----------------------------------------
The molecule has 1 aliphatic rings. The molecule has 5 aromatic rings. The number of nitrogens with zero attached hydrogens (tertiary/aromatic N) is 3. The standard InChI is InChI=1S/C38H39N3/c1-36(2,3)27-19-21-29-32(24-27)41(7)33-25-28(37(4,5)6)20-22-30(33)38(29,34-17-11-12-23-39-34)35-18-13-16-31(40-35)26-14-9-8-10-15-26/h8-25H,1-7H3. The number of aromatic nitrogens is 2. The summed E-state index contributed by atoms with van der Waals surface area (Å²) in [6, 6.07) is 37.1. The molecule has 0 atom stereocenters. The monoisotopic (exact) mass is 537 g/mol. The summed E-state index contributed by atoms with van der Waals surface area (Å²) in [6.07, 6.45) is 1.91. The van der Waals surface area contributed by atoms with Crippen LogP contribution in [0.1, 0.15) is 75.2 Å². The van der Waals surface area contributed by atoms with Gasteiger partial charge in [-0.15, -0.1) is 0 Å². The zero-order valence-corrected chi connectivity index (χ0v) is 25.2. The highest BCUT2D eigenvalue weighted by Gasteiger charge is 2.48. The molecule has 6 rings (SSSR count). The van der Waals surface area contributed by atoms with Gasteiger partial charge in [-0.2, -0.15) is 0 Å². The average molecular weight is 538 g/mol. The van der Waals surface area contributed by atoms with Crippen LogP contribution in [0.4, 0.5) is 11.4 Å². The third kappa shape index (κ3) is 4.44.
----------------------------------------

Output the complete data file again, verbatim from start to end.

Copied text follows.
The molecule has 1 aliphatic rings. The molecule has 5 aromatic rings. The number of nitrogens with zero attached hydrogens (tertiary/aromatic N) is 3. The standard InChI is InChI=1S/C38H39N3/c1-36(2,3)27-19-21-29-32(24-27)41(7)33-25-28(37(4,5)6)20-22-30(33)38(29,34-17-11-12-23-39-34)35-18-13-16-31(40-35)26-14-9-8-10-15-26/h8-25H,1-7H3. The number of aromatic nitrogens is 2. The summed E-state index contributed by atoms with van der Waals surface area (Å²) in [6, 6.07) is 37.1. The molecule has 0 atom stereocenters. The monoisotopic (exact) mass is 537 g/mol. The summed E-state index contributed by atoms with van der Waals surface area (Å²) in [6.07, 6.45) is 1.91. The van der Waals surface area contributed by atoms with Crippen LogP contribution in [0.1, 0.15) is 75.2 Å². The van der Waals surface area contributed by atoms with Gasteiger partial charge in [-0.15, -0.1) is 0 Å². The zero-order valence-corrected chi connectivity index (χ0v) is 25.2. The highest BCUT2D eigenvalue weighted by Gasteiger charge is 2.48. The molecule has 6 rings (SSSR count). The van der Waals surface area contributed by atoms with Gasteiger partial charge in [-0.2, -0.15) is 0 Å². The average molecular weight is 538 g/mol. The van der Waals surface area contributed by atoms with Crippen LogP contribution in [0.4, 0.5) is 11.4 Å². The third kappa shape index (κ3) is 4.44.